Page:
How did you do with the Week 1 approach? I do hope you used it and kept practicing it throughout the week. Now we shall look at:
- Empty your in box – everything should have its own place, and the inbox is not it!
- Decreasing your response time – The One Minute Rule
- Craft effective messages
- Highlight Messages sent directly to you
- Use disposable e-mail addresses
- Master message search
- Future-proof your e-mail address
- Consolidate multiple e-mail addresses
- Script and automate repetitive replies
- Filter low priority messages
We don’t emerge from the womb with any natural talent for handling hundreds of e-mails. We have to pick it up along the way, so, at the start of this series, the aim was to get fiddling around with e-mails down to about 30 minutes a day. Anything more than that is usually waste activity. To do that will require a menu of handling approaches – there is no magic wand to the problem that is e-mail volume!
” How do you decrease your response time?”
The One Minute Rule features heavily this week. If a message takes less than one minute to process, do it on the spot.
That doesn’t sound like much time so it is perfect for batch processing. Whats batch processing? Well, we do it in other areas all the time. Think about Facebook, Twitter and RSS feeds. We keep an eye on the flow in those channels easily, so lets use that technique for our e-mail in box too. The One Minute Rule is perfect for processing all those “Thankyou”, ‘Lets discuss”, “sounds good’ kinda messages. You’d be amazed how many messages you can delete or file in the “hold” file you set up last week in a batch of, say, 10 minutes. Schedule 2 or 3 batches of 10 minutes with your in box each day – don’t be a slave to the ping every time a new mail arrives – in fact, turn it off!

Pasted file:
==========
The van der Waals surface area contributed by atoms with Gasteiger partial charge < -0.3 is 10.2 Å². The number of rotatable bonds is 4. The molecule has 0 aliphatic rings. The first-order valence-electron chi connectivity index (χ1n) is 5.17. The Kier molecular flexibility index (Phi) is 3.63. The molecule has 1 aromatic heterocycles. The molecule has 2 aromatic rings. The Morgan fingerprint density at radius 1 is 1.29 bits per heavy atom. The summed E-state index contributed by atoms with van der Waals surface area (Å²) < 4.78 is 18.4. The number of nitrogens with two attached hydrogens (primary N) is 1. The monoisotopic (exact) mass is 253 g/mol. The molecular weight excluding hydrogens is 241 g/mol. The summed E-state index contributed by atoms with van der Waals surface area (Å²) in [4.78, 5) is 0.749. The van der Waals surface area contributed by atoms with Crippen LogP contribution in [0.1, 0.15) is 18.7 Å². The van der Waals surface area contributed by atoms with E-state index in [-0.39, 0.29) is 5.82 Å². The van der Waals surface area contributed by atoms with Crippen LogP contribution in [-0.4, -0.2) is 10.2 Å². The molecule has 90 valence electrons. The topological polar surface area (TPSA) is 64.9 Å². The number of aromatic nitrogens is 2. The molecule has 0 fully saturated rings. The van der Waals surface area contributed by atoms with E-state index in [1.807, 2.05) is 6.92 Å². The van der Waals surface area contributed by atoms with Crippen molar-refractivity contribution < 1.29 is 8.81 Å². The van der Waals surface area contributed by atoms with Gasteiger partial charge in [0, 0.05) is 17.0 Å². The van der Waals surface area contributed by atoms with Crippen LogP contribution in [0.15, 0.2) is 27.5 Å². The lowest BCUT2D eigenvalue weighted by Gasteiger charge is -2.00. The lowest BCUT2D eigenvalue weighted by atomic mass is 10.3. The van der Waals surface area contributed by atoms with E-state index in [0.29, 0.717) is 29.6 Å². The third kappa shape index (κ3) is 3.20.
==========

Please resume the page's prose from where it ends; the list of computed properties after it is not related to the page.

Touch a message once and commit to taking action there and then. There and then action is:
- delete it
- respond immediately
- file in either the “hold” for response in next day (urgent) or in “follow-up” for response in next few days (Important)
- archive it and make a phone call by way of action – this is usually if it’s too large a job to do there and then. The phone call sets up the boundaries of the task with a who, what, where, when, how conversation with the sender. Handling e-mail efficiently means you really do have to talk to colleagues much more than you do now!!!
Good luck with this week’s technique and as always, let us know how it goes. But above all, do it as well as Week 1’s approach which should, by now, be second nature 🙂